I’ve been using VS2005 to debug stored procedures – this is easier than it used to be with SQL Server 2000, but it still might be worth sharing these brief instructions. Also, once you get it working it is, as Elliot might say…. OK, wait; I don’t think I’d better go there.
- First of all, although I understand that it is possible to debug a stored procedure on a remote server (e.g. DEVSQLSRV1\SQL2005CS) I have never gotten that to work. So you’ll want to have the database installed on your machine – I generally stop the database instance when I’m not running locally to free up a little memory.
- Restore a copy of your database of interest to your local SQL Server 2005 instance.
- Set up your config files (web.config, MyTestLibrary.dll.config) to point to the database on your machine.
- Bring up the VS2005 Server Explorer; View ==> Server Explorer will do this.
- Right-click on Data Connections and choose Add Connection…
- You’ll probably get a dialog box the first time you do this asking you to pick a Data source type and Data provider. I chose Microsoft SQL Server and .NET Framework Data Provider for SQL Server
- In the Add Connection dialog, choose your server name from the drop down – I chose RKASKAN-WXP\RRKSQL2005. Select the appropriate database name as well, depending on what you did in step 2 above – in my case this is PecosGoldLocal. You can click the handy “Test Connection” button if you are a nervous or even merely prudent person. Click OK when happy.
- Attach to the process of interest, say nunit-gui.exe. You may or may not default to debugging T-SQL – if the “Attach to Process” dialog doesn’t include T-SQL in the “Attach to” label, click “Select…” to fix this.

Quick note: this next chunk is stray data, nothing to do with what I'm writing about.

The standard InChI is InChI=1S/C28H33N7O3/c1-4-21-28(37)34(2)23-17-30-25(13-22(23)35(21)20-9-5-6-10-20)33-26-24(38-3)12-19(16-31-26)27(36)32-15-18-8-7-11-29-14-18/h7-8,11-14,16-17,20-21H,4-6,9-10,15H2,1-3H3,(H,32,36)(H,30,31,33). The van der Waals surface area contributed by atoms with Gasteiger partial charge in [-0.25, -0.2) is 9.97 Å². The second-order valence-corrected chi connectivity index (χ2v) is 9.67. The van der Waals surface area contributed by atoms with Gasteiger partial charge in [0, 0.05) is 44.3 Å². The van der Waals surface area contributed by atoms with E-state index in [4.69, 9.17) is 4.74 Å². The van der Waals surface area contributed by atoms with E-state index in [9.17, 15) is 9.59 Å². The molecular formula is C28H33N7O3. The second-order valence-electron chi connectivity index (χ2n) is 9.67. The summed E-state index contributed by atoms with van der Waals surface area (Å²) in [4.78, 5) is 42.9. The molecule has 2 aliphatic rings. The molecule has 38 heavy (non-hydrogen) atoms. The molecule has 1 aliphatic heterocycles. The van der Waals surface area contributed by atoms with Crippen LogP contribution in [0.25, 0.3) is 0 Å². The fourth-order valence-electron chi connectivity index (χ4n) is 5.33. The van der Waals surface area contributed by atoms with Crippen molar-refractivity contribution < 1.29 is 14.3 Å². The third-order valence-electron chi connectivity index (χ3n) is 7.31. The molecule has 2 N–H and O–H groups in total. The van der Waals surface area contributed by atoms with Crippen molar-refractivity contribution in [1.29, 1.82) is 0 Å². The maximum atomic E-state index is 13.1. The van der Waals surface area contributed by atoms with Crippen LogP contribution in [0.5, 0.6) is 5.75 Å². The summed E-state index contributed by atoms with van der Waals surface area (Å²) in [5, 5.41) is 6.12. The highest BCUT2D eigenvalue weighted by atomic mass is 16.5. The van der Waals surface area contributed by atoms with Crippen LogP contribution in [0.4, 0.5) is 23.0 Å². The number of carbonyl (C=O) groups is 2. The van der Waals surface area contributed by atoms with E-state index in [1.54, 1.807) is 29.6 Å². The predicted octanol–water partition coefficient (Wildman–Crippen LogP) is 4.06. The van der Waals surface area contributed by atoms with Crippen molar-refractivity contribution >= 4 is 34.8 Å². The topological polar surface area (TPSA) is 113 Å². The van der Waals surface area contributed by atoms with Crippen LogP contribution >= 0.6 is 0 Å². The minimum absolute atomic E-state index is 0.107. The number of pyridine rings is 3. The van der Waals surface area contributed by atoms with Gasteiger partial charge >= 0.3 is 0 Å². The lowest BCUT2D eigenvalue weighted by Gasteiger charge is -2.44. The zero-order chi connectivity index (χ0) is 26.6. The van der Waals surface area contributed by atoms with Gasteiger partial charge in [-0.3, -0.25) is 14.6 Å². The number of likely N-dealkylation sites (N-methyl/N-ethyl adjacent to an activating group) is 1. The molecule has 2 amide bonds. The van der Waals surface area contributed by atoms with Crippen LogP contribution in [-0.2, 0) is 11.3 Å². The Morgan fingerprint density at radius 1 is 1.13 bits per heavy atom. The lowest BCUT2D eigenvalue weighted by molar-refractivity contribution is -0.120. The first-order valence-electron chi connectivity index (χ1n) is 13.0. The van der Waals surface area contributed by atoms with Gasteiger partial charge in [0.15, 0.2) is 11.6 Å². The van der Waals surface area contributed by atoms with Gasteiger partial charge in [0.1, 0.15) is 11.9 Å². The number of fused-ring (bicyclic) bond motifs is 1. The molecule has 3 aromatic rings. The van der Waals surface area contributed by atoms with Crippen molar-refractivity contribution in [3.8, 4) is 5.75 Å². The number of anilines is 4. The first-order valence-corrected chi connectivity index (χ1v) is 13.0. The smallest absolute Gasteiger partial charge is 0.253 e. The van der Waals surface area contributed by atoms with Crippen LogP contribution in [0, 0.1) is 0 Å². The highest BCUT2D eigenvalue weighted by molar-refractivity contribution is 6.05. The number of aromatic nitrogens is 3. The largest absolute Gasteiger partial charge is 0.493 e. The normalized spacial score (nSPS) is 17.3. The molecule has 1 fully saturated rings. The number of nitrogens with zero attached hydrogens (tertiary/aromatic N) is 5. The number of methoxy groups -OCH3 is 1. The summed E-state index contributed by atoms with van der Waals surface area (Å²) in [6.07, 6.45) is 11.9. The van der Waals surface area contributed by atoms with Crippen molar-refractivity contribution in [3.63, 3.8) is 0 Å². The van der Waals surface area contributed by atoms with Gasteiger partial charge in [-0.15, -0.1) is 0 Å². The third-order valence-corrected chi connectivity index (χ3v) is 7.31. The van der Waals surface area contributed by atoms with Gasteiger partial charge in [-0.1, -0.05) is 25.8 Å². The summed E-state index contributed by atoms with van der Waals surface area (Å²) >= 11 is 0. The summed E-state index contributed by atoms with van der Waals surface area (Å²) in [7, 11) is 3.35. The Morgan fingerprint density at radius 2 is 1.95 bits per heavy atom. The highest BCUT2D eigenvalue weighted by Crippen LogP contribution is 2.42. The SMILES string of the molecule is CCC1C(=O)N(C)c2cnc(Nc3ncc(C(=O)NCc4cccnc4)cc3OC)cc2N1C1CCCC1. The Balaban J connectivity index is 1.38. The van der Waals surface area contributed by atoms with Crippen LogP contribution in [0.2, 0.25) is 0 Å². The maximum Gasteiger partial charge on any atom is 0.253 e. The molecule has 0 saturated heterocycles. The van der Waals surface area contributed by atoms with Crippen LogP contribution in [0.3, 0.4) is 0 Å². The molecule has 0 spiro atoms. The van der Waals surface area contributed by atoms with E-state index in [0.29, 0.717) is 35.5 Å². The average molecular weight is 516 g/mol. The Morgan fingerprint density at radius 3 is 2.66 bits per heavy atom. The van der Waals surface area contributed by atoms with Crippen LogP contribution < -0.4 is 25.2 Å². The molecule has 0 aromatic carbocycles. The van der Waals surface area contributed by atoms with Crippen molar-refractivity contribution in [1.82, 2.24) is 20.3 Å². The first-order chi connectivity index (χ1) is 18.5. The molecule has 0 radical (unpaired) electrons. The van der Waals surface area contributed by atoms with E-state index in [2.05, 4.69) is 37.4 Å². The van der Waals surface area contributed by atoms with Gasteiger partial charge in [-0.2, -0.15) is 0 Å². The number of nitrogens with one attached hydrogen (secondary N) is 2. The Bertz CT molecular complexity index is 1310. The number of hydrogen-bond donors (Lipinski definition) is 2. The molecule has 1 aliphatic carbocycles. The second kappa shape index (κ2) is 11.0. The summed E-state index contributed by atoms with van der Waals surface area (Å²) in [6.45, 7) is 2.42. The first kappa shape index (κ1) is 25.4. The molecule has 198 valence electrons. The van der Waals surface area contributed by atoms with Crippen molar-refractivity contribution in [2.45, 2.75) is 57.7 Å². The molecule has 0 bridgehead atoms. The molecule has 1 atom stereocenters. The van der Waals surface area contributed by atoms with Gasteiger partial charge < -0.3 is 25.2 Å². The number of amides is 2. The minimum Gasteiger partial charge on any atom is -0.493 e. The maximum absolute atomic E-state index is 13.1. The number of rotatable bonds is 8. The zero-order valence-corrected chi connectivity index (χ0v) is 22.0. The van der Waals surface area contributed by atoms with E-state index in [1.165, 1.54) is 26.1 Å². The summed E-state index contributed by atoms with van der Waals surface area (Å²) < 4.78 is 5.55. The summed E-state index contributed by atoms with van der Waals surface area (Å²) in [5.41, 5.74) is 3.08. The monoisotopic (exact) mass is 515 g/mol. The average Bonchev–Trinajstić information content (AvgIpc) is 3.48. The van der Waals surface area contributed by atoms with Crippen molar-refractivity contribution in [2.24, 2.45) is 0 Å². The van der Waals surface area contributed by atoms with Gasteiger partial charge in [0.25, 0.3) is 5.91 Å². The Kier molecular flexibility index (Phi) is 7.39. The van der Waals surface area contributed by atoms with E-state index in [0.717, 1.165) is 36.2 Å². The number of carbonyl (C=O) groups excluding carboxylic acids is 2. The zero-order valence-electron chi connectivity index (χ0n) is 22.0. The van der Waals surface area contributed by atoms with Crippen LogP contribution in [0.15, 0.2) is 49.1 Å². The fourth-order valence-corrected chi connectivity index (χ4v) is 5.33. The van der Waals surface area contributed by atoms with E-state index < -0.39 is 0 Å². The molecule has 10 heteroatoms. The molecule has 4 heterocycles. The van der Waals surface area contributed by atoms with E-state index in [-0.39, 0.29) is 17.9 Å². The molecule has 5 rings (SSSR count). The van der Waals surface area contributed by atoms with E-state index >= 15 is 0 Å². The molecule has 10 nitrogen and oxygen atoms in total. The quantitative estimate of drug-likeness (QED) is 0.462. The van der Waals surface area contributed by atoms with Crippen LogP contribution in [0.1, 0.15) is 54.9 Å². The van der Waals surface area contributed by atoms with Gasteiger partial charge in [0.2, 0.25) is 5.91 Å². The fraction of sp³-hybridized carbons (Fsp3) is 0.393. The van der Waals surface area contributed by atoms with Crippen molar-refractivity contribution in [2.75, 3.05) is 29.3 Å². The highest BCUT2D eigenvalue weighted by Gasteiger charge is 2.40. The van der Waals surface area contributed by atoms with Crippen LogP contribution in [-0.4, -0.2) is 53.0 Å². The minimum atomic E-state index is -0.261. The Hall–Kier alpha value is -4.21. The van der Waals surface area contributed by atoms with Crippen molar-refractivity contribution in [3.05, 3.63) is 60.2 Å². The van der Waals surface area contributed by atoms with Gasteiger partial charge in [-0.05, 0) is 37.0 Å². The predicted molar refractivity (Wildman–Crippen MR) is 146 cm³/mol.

- From here you can either step into stored procedures from C# code, or you can set break points just as you would in C#. Open your database from Server Explorer, open the Stored Procedures node, double-click the procedure of interest and set a break point. You can hover over T-SQL variables to see the values – it is all pretty cool.
When you are finished and you go back your normal life, you might want to remove the SQL Server data connection you set up in steps 5-7, particularly if you plan to stop your local server process. If you do not, you’ll probably hang for several seconds the next time you try to attach the debugger as VS2005 tries to connect to your stopped database.
There is one thing I used to do when debugging with Query Analyzer that I haven’t figured out how to do in this environment. There was a setting for that debugger that allowed you to rollback changes at the end of the procedure – that meant you could step through the thing repeatedly if (like me) you are a little slow in understanding what is going on. But I wouldn’t want to return to the Query Analyzer mode of debugging just because of that.
3 August 2006 Update: recently I've had a little trouble getting this to work, and I have found some discussion of this on the net at http://blogs.msdn.com/sqlclr/. I think I was having problems because I was attempting to attach to aspnet_wp.exe as opposed to the nunit executable. Apparently you have to attach the debugger to your favorite process before that process opens a database connection. I'm sure you could get this to work with the ASP.Net worker process, but it was just as easy for me to debug an nUnit test and I had much more direct control over when the database connection is opened, so that's what I did.